Last week my friend Gail told me she was put into an extremely difficult situation. Her mother’s oncologist called Gail to inform her of her mother’s terminal cancer and asked Gail to break the fateful news to her mother. By way of background Gail and her mother live in different cities. And Gail’s mother had an appointment with the oncologist two days later.
What should one do in a situation like that? How ethical is it when your mother’s doctor relies on you to inform your parent that she has an untreatable cancer?
Isn’t it the doctor’s responsibility to do that? How should one frame a message that is so heart-wrenching as informing your parent that her days are literally numbered. Once you’ve taken that step and bravely, and perhaps tearfully, broken the fateful news, how do you respond to such questions as: How serious is the cancer? How long do I have to live? Are there treatments that will possibly cure, or if not cure, delay the inevitable? And worst of all, what should Gail’s reply be if her mother asks: “What do you think I should do?”
Well, Gail broke the news to her mother. It couldn’t have been easy telling your parent that she is going to die…soon. Gail also promised to come home to accompany her Mom to her appointment.
Gail’s mother received the news with equanimity. Knowing that Gail’s knowledge was limited and that she had an appointment with the oncologist two days later, her mother had only one request of Gail: that she be strong because she would need her daughter’s fortitude and love more than ever in the months to come.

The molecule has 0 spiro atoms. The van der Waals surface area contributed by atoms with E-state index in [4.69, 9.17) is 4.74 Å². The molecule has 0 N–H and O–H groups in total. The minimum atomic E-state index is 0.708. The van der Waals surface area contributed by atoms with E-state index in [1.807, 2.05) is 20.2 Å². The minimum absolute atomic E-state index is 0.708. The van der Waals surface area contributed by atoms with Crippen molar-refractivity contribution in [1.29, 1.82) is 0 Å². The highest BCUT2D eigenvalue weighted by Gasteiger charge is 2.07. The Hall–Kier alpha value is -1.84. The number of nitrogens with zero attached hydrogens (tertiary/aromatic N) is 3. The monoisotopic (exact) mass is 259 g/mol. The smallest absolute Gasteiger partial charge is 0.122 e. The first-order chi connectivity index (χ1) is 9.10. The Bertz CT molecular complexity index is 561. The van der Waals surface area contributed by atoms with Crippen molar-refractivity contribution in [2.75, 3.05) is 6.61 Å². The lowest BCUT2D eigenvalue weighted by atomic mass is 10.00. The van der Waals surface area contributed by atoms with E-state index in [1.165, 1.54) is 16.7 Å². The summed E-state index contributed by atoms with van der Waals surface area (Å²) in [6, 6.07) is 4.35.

Gloria Keeney says
Thank you first of all for this post of a real life and recent situation. I’m not shocked but certainly saddened to hear how the oncologist handled this. I would suggest a good read of Dr. Ira Byock’s newest book “The Best Care Possible.” It’s clear physicians everywhere struggle with how to give a diagnosis of limited life. We deserve to have doctors who are trained in not only how to give bad news but more importantly how to take time and listen. “The Best Care Possible” is a very good book to help learn how to provide that care and method of listening.
Lynn Rosen says
My story is close but substantially different. Because I also live far from my father, I’d been in contact with his physicians during early testing phase. I’d explained that I didn’t want him to be alone when receiving the diagnosis. A nurse had apparently mentioned to my dad that my phone number was in his file, Dad requested that if his physician did phone me, and did provide a diagnosis, that I pass the information along to him prior to the already-scheduled physician appointment. My own struggle was whether to be honest, to tell my father what I knew he would hear the following morning. But the decision was ultimately an easy one: I answered him honestly because I need him to know that he can trust me as we move through this process together. Tomorrow we’ll both be at the oncologist’s for a first appointment. We’ll receive specifics about staging, treatment options, etc. And because my father and I have already begun our own conversations none of this feels “tough”. Not easy, talking together about a certainty. But not tough. I know from his physicians that they value my presence here, value my place in this picture of caring for and about my father. I am their ally. And I am my father’s own mama-bear advocate!